Sometimes when you search at Google, you might not find any results that you find interesting and may search again using a somewhat similar query. Chances are that you don’t want to see the same sites or pages all over again. A newly granted patent from Google describes how the search engine might demote results for pages from sites that show up in an earlier search when they appear in your results during a following search during the same query session.
For example, imagine that you search for [black jacket] and don’t see any results that you like on the first page, regardless of whether you clicked upon any of them or not. Instead of going to the second page, you search for [black coat]. Since the queries are related, it’s possible that you might see results from some of the same sites in both searches, which the patent refers to as “repetitive” search results. Google may take your decision to search more as an indication that you weren’t satisfied with the pages shown in the first set of results, and may demote some of the “repetitive” sites or pages from that first query so they aren’t as prominent in the second set of search results.
So, your search for [black jacket] might show a page from the site “Winter Coats Online.” You might click upon it, or you might not. Regardless, when you move on to search for [black coat], if a page (the same page or another page) from “Winter Coats Online” would have ranked highly for that search, Google might push it down in search results so that it isn’t listed as prominently.
The patent is:
Demotion of repetitive search results
Invented by Ashutosh Garg and Kedar Dhamdhere
Assigned to Google Inc.
US Patent 8,051,076
Granted November 1, 2011
Filed: December 13, 2007
Apparatus, systems and methods for demoting repetitive search results are disclosed. Search results that are identified in both first set of search results and a second set of search results are determined to be repetitive search results.
One or more of the repetitive search results can be demoted in the second set of search results. The demotion can be based on a relevancy threshold for the second set of search results.
The claims to the patent tell us that we might see a reranking behavior like this from the search engine if the two searches happen during a “search session,” which could be within a certain amount of time (such as 5 minutes, an hour, etc.), or by a user logging into and out of the search engine, or by some perceived relationship between the queries that a person searches for. It also appears that this would happen when someone might be logged into the search engine, though it’s possible that some other way of tracking searches might be used such as cookies.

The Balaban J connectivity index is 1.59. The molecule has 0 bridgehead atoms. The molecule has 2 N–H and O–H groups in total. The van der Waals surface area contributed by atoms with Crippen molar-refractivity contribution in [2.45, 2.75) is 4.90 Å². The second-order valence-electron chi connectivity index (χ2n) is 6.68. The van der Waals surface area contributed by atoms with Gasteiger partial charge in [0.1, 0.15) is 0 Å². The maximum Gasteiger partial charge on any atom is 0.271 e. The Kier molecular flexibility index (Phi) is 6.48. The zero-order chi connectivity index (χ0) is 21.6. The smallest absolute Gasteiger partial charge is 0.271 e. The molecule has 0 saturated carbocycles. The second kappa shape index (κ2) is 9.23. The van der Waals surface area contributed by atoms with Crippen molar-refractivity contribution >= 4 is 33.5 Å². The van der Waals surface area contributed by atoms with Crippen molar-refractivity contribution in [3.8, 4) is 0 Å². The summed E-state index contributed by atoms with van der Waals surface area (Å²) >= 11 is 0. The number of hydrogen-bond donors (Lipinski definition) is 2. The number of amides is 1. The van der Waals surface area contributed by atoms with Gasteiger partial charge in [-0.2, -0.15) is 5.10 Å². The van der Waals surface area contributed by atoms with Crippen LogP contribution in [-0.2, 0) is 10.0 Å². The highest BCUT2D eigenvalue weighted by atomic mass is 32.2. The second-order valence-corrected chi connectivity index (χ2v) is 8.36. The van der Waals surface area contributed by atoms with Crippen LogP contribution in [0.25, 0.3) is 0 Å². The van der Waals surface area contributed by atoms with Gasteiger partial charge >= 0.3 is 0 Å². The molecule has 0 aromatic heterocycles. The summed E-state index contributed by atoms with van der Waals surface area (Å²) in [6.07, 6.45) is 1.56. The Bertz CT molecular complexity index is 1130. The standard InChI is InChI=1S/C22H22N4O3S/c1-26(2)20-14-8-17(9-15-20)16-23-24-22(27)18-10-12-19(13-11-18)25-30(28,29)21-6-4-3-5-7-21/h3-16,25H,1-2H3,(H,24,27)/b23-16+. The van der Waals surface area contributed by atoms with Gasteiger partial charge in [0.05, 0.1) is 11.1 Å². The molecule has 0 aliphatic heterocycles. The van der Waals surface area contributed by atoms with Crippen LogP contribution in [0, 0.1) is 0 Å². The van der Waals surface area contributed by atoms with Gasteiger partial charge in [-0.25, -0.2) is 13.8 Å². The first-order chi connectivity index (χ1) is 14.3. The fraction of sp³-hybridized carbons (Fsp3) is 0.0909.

It’s also possible that Google might demote only repetitive search results that have been previously selected by the searcher, rather than all of the repetitive results that might have been seen in the results from the earlier query.
We’re told that one of the things that the search engine will try to avoid is ranking demoted pages below search results that are likely to include “very little relevant content responsive to the user query.” For each set of search results, a “relevancy threshold” is calcuated, based upon things like the difference in relevancy scores between the results that appear.
For instance, imagine that in a set of ten results, the relevancy scores for the first 4 results are pretty close, and then the results below those have much lower relevancy scores. The point between the fourth and fifth results is the relevancy threshold for that set of results because of the steep dropoff in relevance.
When a repetitive result appears in a second set of results, it will only be demoted if it is above the relevancy threshold. While it is a relevant result and should still rank as one, it is being demoted in favor of displaying other results more prominently, that aren’t repetitive so that the searcher sees pages from sites that they might not have from their first search.
The demoted page won’t be demoted below pages that are under the relevancy threshold.
This demotion approach may explain why you sometimes may see pages ranking at different places in search results for a particular query if you are looking at those results during different query sessions and also looking at related queries earlier during each of those sessions.
We know that Google will sometimes provide Search customizations to results based upon your search history or a location that you either might have specified with Google previously or based upon your IP address. The search history customizations might be based upon your Web history if you’re logged into your Google Account, or based upon previous searches linked to the browser you are using through tracking using a cookie.
The demotions described in this patent might be considered customizations, but they are limited to an individual query session rather than something impacted by a search history that could include many different query sessions. So, if you performed a search for [black coat] a month ago, and search for [black jacket] today, you might not have any results demoted.
The patent doesn’t describe how it defines whether or not queries are related.
One way a search engine might do that is to aggregate query information from many search sessions from many different searchers to see which terms or phrases tend to show up in query sessions together. Another way might be to determine whether or not queries might be related is if they tend to have a number of the same pages showing up in search results for them (a certain top number of results, or a certain number of results above a “relevancy threshold”, for instance).